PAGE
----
The tilt by the Prime Minister Tony Abbott administration risking its leadership to make a policy shift for selling uranium to India would be seen as Canberra’s perceived interest of India’s strategic importance for Australia in the Indo-Pacific region in maintaining peace and stability. This tilt of Australia was not demonstrated easily. It was actually mooted by the Indo-US nuclear deal during 2008 initially followed by Canada.

Enhancing partnership between a major power aspirant like India and a middle power Australia would have stringent differences on several fronts. This follows the impediment of Australia’s hesitation in acknowledging India’s great power status. Further, Australia’s reluctance in accepting ‘Indian Ocean is India’s Ocean’ would be meticulously observed by the Indian elite. If Australia fails to demonstrate India’s legitimacy over the Indian Ocean as a stakeholder for providing security would not fortify India-Australia relations. New Delhi also has doubts on Australia’s independent foreign policy. The New Delhi has the perception of Canberra would not articulate any foreign policy or security issues without the consensus of the US in the Indo-Pacific region.

India and Australia having bilateral ties with China but caution in respond to its assertiveness in the South China Sea; however, having strategic partnership with the US. The quadrilateral talks together with India, US, Australia and Japan in 2007 did not take off considering the Chinese protested discussion. The more India and Australia diverge in making the balance of power in the region would be a great leverage for China. India and Australia have the largest navies in the Asia-Pacific and exercising democracy. This increases the expectation from the neighbouring countries for their response for maritime security in the region. If India and Australia perceive this then they should discharge their responsibility for the just cause of the Asia-Pacific. Further, both countries have consensus on China’s assertiveness, clean energy, defeating domestic-global terrorism, concerned about the ISIS and expanding their trade. Thus India and Australia have more convergence than divergence.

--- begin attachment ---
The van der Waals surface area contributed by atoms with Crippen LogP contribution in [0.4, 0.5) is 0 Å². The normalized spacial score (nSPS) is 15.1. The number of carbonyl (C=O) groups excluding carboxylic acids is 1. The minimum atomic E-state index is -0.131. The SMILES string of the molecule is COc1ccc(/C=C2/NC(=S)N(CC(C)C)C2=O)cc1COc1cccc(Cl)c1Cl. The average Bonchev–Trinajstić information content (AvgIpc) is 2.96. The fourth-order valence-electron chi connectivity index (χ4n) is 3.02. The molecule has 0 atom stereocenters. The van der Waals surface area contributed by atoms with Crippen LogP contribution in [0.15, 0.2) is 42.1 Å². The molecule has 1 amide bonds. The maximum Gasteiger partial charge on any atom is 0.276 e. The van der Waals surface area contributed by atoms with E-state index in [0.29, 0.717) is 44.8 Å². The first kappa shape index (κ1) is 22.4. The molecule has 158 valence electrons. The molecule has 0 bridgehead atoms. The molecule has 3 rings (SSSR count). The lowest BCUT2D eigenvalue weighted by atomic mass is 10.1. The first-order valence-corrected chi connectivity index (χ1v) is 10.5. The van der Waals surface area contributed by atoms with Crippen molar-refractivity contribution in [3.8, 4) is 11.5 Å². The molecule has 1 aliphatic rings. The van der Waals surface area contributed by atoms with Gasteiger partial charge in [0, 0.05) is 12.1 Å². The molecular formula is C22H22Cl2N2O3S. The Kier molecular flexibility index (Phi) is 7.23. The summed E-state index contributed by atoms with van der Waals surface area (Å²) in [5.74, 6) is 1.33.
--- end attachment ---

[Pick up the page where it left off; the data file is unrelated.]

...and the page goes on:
Hence, the Asia-Pacific becomes strategic importance to balance China requirements response from the Asia-Pacific nations – particularly from the major stakeholders of India and Australia. Since, Australia identifies India is its new strategic partner in the Asia-Pacific, to reach this goal they should up-grade their bilateral relationship into a strong strategic partnership. This would be the suitable answer to enhance their cooperation on the region in responding China.

Antony Vigilious Clement
Antony Vigilious Clement
Antony Clement is a Senior Editor (Indo-Pacific), Modern Diplomacy, an online journal. He is a researcher in Indian Foreign Policy. He is currently working on two books - “The Best Teacher” and “Diplomacy in Tough Times”. His research centres on India’s diplomacy & foreign policy and extends to domestic politics, economic policy, security issues, and international security matters, including India’s relations with the US, the BRICS nations, the EU and Australia. His recent book is “Discover your talents.”